Challenges and optimization of the commercial credit process
For many banks, commercial lending is an important source of income and an important business area. A current study has examined the commercial credit process and shows possible approaches for optimization.
Medium-sized companies are the success factor of the German economy. As a result, for many credit institutions, commercial lending is an important business area and also an important source of income. However, the ongoing low interest rate phase, increasing competition and regulatory requirements are putting pressure on margins and costs. The trend towards digitalization, technological progress and constantly better informed and increasingly flexible customers present banks and savings banks with additional challenges. The goals of the study are to ascertain the current situation, identify the most important challenges and drivers of change, and point out possible solutions. In total, decision-makers from 24 institutes from the sectors of the savings banks as well as the Volks- and Raiffeisen banks were interviewed.
Diverse approaches to optimize credit processes
Both the examined savings banks and the cooperative banks see room for improvement, particularly in the areas of costs, capacity utilization and lead times. There is a particularly wide range in sales. Here, the duration for the time between customer advice and loan application varies from 3 to over 10 days. However, there are also considerable fluctuations in the processing, ie from drawing up the contract to archiving the documents. With some outliers, this process alone can take over 10 days.
Often mentioned as “time wasters”:
- Document review,
- Contract creation,
- Document archiving,
- Customer data change and
- all collateral management.
A low level of automation is often complained about for the functions mentioned.
Control of the credit business
The credit institutions primarily use the classic key figures such as lead time (71 percent), number of items (63 percent) and loan volumes (58 percent) to control the credit business. Compliance with service level agreements (38 percent) and credit default risk (33 percent) follow at a clear distance. Capacity utilization, process costs and number of customer complaints play only a minor role. What is striking is that every sixth institute does not use any key figures.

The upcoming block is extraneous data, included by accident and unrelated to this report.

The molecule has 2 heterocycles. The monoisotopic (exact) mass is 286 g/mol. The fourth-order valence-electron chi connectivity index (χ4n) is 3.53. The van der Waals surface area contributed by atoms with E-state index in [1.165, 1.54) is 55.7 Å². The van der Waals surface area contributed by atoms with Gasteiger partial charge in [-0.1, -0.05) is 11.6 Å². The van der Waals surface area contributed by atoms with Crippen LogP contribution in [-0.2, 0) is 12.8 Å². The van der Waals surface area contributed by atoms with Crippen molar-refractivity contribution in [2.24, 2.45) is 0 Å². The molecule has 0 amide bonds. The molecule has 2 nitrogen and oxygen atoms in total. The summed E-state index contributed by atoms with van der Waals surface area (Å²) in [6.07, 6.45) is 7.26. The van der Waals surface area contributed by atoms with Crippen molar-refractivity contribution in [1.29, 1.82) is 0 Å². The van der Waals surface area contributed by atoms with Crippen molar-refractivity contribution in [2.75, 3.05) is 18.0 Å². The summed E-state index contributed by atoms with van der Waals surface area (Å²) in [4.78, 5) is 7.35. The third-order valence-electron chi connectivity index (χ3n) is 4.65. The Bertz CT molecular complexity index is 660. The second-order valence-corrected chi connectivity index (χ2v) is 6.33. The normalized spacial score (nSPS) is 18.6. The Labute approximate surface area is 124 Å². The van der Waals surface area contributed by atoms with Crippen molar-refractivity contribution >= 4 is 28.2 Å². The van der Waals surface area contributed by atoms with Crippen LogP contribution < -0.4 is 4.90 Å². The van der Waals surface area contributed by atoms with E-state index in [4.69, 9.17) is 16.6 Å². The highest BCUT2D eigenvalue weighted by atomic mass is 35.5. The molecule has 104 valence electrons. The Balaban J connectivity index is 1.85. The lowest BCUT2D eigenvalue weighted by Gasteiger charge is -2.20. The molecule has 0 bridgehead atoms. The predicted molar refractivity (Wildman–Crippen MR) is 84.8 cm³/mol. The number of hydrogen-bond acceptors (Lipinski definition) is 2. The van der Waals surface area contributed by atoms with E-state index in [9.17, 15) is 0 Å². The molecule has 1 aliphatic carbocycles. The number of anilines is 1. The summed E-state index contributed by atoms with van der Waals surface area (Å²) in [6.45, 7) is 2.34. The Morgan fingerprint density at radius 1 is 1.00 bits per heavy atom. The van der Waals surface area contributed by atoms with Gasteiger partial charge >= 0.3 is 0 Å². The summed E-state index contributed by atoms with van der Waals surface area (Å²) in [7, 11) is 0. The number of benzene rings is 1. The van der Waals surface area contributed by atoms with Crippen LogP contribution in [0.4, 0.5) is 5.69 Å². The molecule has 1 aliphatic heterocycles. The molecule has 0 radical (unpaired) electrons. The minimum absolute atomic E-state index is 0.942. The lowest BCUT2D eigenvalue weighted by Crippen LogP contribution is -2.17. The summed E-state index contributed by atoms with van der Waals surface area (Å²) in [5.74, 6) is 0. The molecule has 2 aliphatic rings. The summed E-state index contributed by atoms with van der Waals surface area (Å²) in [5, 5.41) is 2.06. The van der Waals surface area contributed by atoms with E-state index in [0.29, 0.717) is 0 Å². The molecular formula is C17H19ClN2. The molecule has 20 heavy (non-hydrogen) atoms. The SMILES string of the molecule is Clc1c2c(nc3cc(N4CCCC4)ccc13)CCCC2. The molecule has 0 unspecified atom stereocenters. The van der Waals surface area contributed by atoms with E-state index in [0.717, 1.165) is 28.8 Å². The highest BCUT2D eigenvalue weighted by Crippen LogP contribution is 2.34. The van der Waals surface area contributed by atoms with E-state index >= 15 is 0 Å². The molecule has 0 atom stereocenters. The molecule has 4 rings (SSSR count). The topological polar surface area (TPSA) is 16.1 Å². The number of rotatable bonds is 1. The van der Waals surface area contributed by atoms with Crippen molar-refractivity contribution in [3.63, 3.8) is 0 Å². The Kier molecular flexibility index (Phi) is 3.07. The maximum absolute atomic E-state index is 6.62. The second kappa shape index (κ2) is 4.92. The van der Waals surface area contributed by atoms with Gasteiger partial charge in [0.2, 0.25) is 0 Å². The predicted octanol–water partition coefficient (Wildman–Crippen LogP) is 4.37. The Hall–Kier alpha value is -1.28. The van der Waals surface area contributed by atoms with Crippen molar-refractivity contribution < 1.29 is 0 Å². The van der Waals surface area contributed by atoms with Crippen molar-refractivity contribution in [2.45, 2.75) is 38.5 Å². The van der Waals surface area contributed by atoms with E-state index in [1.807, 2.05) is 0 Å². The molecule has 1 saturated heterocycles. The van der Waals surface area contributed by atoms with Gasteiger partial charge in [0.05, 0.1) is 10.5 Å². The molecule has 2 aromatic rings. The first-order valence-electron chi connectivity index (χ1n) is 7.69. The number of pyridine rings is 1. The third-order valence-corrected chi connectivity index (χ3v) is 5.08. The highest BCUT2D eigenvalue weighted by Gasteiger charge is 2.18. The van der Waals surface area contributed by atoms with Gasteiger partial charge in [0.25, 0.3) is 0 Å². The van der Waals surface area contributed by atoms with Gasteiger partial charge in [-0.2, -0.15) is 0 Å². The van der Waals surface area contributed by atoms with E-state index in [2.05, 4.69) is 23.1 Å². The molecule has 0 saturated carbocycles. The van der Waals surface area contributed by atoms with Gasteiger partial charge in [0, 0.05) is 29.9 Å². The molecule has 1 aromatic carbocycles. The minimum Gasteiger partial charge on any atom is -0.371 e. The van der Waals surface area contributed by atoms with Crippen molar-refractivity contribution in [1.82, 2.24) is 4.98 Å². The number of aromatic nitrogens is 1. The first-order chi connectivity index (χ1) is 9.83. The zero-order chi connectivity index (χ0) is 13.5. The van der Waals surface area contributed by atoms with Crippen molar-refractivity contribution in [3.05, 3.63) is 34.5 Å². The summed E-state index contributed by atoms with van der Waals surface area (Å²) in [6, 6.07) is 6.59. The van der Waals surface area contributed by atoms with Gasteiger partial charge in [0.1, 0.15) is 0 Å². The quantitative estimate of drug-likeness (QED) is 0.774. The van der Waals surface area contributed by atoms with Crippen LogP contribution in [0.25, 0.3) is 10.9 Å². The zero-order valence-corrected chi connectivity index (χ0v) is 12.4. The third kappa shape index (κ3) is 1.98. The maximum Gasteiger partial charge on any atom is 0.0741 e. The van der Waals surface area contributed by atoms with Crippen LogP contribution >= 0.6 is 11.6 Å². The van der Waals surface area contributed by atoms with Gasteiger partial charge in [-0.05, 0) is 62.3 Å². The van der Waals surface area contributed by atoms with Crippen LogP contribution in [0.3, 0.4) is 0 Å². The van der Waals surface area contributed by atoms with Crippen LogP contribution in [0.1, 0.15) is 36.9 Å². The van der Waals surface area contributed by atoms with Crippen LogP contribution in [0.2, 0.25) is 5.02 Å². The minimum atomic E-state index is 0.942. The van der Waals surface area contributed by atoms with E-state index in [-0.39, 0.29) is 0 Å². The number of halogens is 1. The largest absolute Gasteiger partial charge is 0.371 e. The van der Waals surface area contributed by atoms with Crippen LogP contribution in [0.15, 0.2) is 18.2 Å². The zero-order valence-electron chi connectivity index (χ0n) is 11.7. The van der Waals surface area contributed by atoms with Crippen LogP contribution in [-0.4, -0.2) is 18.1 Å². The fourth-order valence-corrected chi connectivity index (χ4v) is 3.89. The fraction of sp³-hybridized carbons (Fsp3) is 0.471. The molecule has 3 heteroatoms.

At first glance, the majority of institutes are satisfied with the current fulfillment of the key figures. A closer look reveals a differentiated picture. The quality of the results is correct in almost all cases. On the other hand, dissatisfaction is particularly evident with regard to the total throughput time (over 40 percent) and the costs and complexity (around 30 percent each) of the process.
Increased IT support desired
Further starting points for improvements are primarily seen in the increased use of IT. According to 63 percent of the respondents, this affects the customer’s IT integration with extended online offers and the institute-wide data link between data silos. 92 percent of the institutes see additional improvement potential in achieving greater consistency in the entire credit process. However, the implementation of these approaches, with the exception of customer involvement and data linking, is often not yet concrete.
Outsourcing is stagnating
When it comes to outsourcing, hardly any approaches to change are noticed. 33 percent of the institutes have outsourced parts of the process and are not planning any further outsourcing. 13 percent of the other institutes are planning to outsource part of it. The primary areas for outsourcing are workout and risk management. The institutes are largely satisfied with the services of the service providers of functions that have already been outsourced. Reintegration is not planned.